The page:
April 15, 2004 1:47 PM PDT
Real's scramble points to isolation
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RealNetworks CEO Rob Glaser in recent months has repeatedly pressed Apple to open its hit iPod music player to rival music services, including an overture in a private e-mail he sent last week to Apple CEO Steve Jobs. According to The New York Times, the leaked message hinted that Glaser might be forced to consider joining forces with Microsoft should his offer of a technology alliance be rebuffed.
A RealNetworks representative confirmed Thursday that Glaser had recently communicated privately with Jobs, asking--as he has in public forums--that Apple open up the iPod. The representative said RealNetworks had not seen the reported e-mail and could not comment on its content or whether RealNetworks might consider striking a deal with Microsoft. An Apple representative declined to comment.
Microsoft's rivalry is only one
of RealNetworks' hardships.
Inferences drawn from a single e-mail may not portend an imminent deal between Microsoft and RealNetworks--enemies that have crossed swords in business and the courts for years. But Glaser's efforts to recruit a high-level digital media partner highlight RealNetworks' deepening danger in the face of clear strides forward by both Apple and Microsoft.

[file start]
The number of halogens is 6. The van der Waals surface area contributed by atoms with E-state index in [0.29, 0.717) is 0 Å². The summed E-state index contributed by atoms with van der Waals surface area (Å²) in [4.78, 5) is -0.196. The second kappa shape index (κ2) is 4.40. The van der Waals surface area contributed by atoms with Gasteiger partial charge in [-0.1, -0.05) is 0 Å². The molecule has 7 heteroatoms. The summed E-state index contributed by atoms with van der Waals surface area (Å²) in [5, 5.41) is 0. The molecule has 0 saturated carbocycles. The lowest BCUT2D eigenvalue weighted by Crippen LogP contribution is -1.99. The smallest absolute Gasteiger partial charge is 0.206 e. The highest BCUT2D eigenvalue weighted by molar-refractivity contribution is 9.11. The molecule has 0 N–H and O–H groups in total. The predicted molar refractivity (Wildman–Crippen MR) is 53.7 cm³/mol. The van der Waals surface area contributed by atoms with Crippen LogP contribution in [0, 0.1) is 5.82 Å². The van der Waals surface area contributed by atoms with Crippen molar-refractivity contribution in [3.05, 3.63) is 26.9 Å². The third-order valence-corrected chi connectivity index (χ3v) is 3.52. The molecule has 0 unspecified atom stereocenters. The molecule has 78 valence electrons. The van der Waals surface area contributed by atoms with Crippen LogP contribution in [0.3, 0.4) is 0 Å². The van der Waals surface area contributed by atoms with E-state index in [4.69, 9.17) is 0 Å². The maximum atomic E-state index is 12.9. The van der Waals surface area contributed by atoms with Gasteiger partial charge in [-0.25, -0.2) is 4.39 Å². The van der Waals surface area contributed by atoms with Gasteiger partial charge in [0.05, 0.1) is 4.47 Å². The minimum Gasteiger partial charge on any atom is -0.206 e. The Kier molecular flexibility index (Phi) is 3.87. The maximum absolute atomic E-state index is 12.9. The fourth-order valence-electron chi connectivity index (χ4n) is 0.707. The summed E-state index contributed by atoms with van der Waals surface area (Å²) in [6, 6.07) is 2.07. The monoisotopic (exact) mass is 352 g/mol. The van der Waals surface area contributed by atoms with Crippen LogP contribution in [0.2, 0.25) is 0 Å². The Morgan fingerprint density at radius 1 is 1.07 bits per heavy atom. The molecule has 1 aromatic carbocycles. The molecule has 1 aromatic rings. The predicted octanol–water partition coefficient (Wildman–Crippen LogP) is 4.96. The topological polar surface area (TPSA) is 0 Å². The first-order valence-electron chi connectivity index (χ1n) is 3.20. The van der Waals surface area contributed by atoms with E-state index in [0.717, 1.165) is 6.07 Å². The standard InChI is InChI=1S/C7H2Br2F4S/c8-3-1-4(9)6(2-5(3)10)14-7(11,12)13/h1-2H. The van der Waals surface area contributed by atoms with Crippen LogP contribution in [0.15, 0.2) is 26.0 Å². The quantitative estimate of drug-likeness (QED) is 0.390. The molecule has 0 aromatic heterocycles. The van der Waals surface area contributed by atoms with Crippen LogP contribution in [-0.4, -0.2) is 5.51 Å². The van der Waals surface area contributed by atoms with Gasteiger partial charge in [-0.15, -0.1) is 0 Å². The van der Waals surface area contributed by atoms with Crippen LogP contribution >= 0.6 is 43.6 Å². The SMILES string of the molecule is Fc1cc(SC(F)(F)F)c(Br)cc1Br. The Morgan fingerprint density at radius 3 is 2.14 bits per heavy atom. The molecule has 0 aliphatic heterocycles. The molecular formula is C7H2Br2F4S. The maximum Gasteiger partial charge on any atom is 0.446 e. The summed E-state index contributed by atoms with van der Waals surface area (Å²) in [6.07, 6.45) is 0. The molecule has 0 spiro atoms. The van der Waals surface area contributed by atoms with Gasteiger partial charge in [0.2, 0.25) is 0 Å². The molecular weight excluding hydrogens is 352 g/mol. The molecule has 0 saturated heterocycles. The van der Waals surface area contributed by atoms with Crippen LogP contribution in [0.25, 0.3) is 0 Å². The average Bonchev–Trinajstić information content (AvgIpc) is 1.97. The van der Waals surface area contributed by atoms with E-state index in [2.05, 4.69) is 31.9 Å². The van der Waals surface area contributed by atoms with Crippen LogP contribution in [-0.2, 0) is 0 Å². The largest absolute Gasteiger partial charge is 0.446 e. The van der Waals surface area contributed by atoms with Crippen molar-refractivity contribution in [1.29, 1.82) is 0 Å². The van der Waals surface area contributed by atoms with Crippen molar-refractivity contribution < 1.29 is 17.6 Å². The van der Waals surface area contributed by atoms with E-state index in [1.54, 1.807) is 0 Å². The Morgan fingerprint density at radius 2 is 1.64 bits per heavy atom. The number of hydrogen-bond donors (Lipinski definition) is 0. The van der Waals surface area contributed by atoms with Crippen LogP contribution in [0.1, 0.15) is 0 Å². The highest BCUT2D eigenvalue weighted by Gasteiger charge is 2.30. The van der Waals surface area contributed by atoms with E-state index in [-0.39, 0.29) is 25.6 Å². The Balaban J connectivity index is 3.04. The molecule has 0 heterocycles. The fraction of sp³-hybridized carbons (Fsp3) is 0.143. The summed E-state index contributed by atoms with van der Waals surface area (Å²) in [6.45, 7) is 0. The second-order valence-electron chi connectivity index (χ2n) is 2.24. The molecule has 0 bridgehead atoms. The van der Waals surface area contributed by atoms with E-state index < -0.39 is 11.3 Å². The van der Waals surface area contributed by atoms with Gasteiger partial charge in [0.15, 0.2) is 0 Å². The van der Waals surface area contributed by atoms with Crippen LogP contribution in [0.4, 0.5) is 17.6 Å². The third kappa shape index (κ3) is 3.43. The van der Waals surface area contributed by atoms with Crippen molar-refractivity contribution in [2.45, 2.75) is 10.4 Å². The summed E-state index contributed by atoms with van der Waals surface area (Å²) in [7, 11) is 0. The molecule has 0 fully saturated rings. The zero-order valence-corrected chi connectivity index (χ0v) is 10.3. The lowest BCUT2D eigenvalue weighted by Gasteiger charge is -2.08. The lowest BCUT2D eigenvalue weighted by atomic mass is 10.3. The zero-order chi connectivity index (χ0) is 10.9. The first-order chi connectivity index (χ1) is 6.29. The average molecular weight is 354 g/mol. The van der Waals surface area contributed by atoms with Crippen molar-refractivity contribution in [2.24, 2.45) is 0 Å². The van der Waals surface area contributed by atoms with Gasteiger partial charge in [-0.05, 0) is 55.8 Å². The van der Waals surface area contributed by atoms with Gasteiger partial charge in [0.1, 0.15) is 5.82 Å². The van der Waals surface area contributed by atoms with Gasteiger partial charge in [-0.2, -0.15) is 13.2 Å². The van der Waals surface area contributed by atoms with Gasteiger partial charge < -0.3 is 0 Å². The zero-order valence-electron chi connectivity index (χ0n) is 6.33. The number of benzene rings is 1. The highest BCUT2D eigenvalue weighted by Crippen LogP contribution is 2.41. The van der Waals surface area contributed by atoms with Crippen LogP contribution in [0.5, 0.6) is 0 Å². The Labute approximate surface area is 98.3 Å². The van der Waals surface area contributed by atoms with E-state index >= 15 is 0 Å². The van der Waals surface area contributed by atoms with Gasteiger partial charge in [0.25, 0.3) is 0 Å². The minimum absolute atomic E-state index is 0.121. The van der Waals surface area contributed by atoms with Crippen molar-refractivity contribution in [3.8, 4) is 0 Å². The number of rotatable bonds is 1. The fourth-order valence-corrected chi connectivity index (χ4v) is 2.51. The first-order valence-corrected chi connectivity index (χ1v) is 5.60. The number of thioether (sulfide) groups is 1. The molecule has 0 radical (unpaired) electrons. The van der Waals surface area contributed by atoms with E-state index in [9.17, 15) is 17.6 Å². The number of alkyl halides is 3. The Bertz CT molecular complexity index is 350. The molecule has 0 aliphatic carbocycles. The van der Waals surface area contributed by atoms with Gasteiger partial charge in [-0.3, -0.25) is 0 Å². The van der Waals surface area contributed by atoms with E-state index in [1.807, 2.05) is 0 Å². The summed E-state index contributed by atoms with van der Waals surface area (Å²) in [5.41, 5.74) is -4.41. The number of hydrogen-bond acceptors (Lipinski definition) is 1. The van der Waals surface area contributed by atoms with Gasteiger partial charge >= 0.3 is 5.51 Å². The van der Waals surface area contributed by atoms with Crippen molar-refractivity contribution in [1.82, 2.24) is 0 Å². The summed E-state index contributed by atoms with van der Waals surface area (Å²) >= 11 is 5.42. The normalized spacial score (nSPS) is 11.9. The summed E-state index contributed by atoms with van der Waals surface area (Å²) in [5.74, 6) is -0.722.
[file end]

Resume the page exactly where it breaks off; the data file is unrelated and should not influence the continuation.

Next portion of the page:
The last year has seen scores of digital device makers support Microsoft's technology, with few doing the same for RealNetworks. Perhaps even more frustrating for Real, Microsoft has begun winning the support of big-name content companies, from record labels to Major League Baseball, Walt Disney and Time Warner, in large part because of content-protection guarantees that RealNetworks hasn't been able to match.
Whatever the details of Glaser's approach to Jobs, RealNetworks is facing a critical juncture as its media and technology divisions each face strengthening opposition from larger companies.
The digital music business has finally reached the mainstream and shows promise of breaking into billions of dollars in revenue over time. RealNetworks launched a decade ago as the first commercial Net audio tool. With its digital music jukebox still one of the most widely used pieces of multimedia software, the company should be well-poised to take advantage of this trend.
But separate initiatives from both Apple and Microsoft have made this difficult.
Apple has established its iPod music player as the unrivaled leader in the market for hard drive-based MP3 players, selling more than 800,000 units last quarter alone. Its iTunes Music Store has far outstripped song sales at rival services such as the new Napster and RealNetworks' own download store.
Actual sales of Microsoft-formatted music remain relatively low compared with iTunes, but the software company's copy-protected format is supported on more than 60 different portable devices, giving it a clear shot at becoming a de facto standard for digital music. Real, by contrast, is supported by only a few.
Caught between these twin growth spurts--and with other powerful companies such as Sony and Virgin coming into the digital music market later this year--RealNetworks is well advised to look for alliances on one side or the other, analysts said.
"This was normal business negotiations," said Richard Doherty, president of research firm Envisioneering Group. "There aren't that many players, and the iPod is the most successful music product of all time--and is fast becoming the most successful consumer product. It's in Real's interest to explore a partnership."